Mitch Harris, Senior Cyber Security Consultant at RiskVersity provides an overview of the security implications of a remote workforce.
“Thousands of businesses are asking their employees to work from home. And with the sudden influx of hundreds of thousands of remote workers, the attack surface for hackers has just increased exponentially. Given the suddenness of it all, many businesses didn’t have the infrastructure in place to accommodate this change in their business culture. Add to that the lack of policies, procedures and controls that relate to working remotely, and they have unintentionally created a petri dish for attackers’ malware, viruses, trojans, worms, RATs etc.”
Mitch Harris, RiskVersity
Senior Cyber Security Consultant
In the midst of the COVID-19 coronavirus global pandemic, how has the security postures of businesses changed (and what are the implications of those changes)?
Over the past few weeks, this country’s businesses have had to make unprecedented changes to the way they deliver their services. One of those changes was affording their employees the ability to work from home. And while remote work is nothing new to this economy, it poses an issue when one day you may have a few thousand remote workers, and the very next you have a few hundred thousand. In this article I will attempt to break down the overall best practices, mitigating and transferring of cyber risks.
Let’s first take a look at how current risks may be exacerbated, or new risks introduced.
Phishing Larger Attack Surface
Given people are not on-site for face-to-face interaction; authentication can become an issue.
Attackers are well-aware of the current plight of businesses. As such, phishing attacks will increase.
Employee devices are often less secure and/or have operating systems and applications that may not be approved by the company or updated regularly. This increases the attack surface of a business and introduces new attack vectors to internal networks.
While the supply chain is already a target for hackers; the increase in remote workers is directly proportionate to the likelihood of a breach occurring within a partner’s network.
The lack of face-to-face interaction should not be a deterrent for good cyber security practices. Businesses should implement multi-factor authentication solutions as well as monitoring of access and ensuring strong passwords to mitigate this risk.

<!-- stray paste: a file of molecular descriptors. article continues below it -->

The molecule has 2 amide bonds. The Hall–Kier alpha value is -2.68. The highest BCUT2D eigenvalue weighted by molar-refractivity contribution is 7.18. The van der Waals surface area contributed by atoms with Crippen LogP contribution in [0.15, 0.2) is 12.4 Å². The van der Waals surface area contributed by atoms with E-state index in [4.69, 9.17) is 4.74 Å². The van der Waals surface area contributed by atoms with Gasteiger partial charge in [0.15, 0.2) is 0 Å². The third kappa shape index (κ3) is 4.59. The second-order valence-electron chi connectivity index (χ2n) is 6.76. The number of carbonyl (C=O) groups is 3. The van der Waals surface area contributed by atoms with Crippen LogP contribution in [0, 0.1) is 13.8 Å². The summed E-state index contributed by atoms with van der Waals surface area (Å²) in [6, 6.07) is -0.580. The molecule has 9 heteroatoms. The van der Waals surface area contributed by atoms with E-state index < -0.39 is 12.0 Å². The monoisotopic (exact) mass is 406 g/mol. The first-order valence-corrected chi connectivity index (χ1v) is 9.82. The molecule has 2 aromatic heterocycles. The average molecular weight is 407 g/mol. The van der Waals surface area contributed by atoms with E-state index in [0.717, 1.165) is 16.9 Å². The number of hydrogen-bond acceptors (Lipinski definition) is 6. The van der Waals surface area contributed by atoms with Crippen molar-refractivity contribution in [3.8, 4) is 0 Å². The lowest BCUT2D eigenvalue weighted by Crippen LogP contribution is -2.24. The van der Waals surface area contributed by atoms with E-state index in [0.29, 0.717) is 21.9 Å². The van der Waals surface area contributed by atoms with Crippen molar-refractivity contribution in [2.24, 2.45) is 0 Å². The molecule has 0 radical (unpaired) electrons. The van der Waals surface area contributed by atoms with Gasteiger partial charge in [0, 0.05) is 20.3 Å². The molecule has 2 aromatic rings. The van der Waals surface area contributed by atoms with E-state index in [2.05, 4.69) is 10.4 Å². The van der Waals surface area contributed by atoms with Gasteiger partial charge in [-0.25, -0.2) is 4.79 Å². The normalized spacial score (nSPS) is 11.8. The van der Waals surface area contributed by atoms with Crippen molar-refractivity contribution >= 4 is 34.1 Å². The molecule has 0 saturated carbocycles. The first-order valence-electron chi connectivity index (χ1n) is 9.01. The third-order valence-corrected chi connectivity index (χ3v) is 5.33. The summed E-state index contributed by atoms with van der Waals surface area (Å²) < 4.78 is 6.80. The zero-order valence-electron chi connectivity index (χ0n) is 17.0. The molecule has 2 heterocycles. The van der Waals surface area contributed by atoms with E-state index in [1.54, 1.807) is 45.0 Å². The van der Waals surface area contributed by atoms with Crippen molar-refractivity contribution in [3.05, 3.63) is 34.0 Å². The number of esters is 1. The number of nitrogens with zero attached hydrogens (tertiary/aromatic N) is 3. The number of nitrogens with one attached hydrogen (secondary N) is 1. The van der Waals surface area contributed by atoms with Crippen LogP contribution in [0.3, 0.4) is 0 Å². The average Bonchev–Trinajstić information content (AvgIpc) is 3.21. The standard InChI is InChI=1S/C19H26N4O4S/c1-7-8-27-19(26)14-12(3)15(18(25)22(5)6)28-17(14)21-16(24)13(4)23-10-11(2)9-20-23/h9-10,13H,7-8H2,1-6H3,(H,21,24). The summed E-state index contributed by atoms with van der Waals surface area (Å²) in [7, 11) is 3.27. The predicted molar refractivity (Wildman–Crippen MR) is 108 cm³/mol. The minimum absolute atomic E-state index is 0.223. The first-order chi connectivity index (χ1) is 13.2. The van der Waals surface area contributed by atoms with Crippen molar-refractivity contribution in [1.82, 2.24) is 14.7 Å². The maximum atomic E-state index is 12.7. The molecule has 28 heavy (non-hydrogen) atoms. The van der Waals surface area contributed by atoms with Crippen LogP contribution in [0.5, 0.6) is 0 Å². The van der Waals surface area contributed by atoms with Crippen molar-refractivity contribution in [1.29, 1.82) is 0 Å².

If you have not been conducting regular phishing campaigns, this would be a great time to start training your workforce. Implementing good Anti-Virus with good anti-phishing functionality is a must. NexGen (Next Generation) Anti-Virus would be preferred.
LARGER ATTACK SURFACE
With the attack surface of your business now having increased both unexpectedly and exponentially – it is imperative to implement strong endpoint protection. But that is not enough. Businesses must also consider implementing VPNs and ensure their perimeter devices such as firewalls, intrusion detection and intrusion protection devices are configured properly.
It has been widely reported that hackers love to leverage partnerships. Third party vendor networks are often less secure. As such, these are favorites among hackers who want to target larger corporations. It is therefore important to vet these partners with much more scrutiny. Given your attack surface has increased, third party vendors add another layer of complexity with regards to attack vectors. Businesses should have a process whereby they can thoroughly assess vendors (both technically and procedurally). You should have methods in place to scan a partners’ network to determine their security posture and security questionnaires that should be mandatory to complete. These should include questions to assess a vendor’s preparedness for remote workers.
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What should businesses do?
It is a new day in America. More and more workers are working from home. However, we never know when a disaster or global pandemic will change life as we know it. The success of a business will be determined by how prepared it is to shift. Those affected most by the COVID- 19 coronavirus are the SMBs (Small to Mid-Size Businesses). Many of these businesses do not have the resources for a fully staffed data security team. However, implementing and adhering to the information presented in this article will (at least) give businesses a solid foundation from which to start.
At RiskVersity, we are able to provide services that identifies, manages and prepares our clients for their risks. We mitigate risks through our Fractional Chief Risk Officer, Employment Practices, Fractional Chief Learning Architect and Fractional CISO (Chief Information Security Officer) offerings. We enable organizations to leverage our expertise on a monthly retainer basis or hourly to ensure the protection of their assets and security of their data with a team of experts at a fraction of what it would cost to staff one of those areas of expertise.
ABOUT THE AUTHOR
Mitchell L. Harris Jr. is a leader in cybersecurity offering an extensive background in the field. With more than 25 years of experience in information technology and ten years within the Federal Government’s Intelligence communities, Mitch is an accomplished cyber security expert, computer forensics analyst, and digital investigator. His expertise has been leveraged by the FBI, CIA, Secret Service, and The Department of Justice. As a military veteran and subject matter expert to the U.S. Government in matters of national security, terrorism, intelligence, and criminal cases – Mitch has led teams and operations ensuring the security of our nation’s most valuable assets.